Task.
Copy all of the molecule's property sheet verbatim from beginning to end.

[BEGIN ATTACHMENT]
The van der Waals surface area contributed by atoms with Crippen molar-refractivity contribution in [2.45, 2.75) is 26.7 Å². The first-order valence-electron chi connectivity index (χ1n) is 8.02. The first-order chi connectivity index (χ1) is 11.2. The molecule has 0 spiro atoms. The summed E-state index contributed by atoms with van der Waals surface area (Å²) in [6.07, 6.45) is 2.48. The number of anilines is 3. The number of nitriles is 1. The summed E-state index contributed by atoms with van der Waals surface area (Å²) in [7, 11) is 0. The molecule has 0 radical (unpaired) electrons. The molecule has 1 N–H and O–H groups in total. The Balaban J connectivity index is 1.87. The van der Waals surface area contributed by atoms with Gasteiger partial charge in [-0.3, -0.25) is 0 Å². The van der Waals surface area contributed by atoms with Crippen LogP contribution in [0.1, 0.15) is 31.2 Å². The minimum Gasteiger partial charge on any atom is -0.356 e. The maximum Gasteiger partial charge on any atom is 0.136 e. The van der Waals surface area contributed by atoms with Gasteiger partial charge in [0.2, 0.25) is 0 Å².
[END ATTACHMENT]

The van der Waals surface area contributed by atoms with Crippen molar-refractivity contribution in [2.45, 2.75) is 26.7 Å². The first-order valence-electron chi connectivity index (χ1n) is 8.02. The first-order chi connectivity index (χ1) is 11.2. The molecule has 0 spiro atoms. The summed E-state index contributed by atoms with van der Waals surface area (Å²) in [6.07, 6.45) is 2.48. The number of anilines is 3. The number of nitriles is 1. The summed E-state index contributed by atoms with van der Waals surface area (Å²) in [7, 11) is 0. The molecule has 0 radical (unpaired) electrons. The molecule has 1 N–H and O–H groups in total. The Balaban J connectivity index is 1.87. The van der Waals surface area contributed by atoms with Gasteiger partial charge in [-0.3, -0.25) is 0 Å². The van der Waals surface area contributed by atoms with Crippen LogP contribution in [0.1, 0.15) is 31.2 Å². The minimum Gasteiger partial charge on any atom is -0.356 e. The maximum Gasteiger partial charge on any atom is 0.136 e. The van der Waals surface area contributed by atoms with Gasteiger partial charge in [0.2, 0.25) is 0 Å².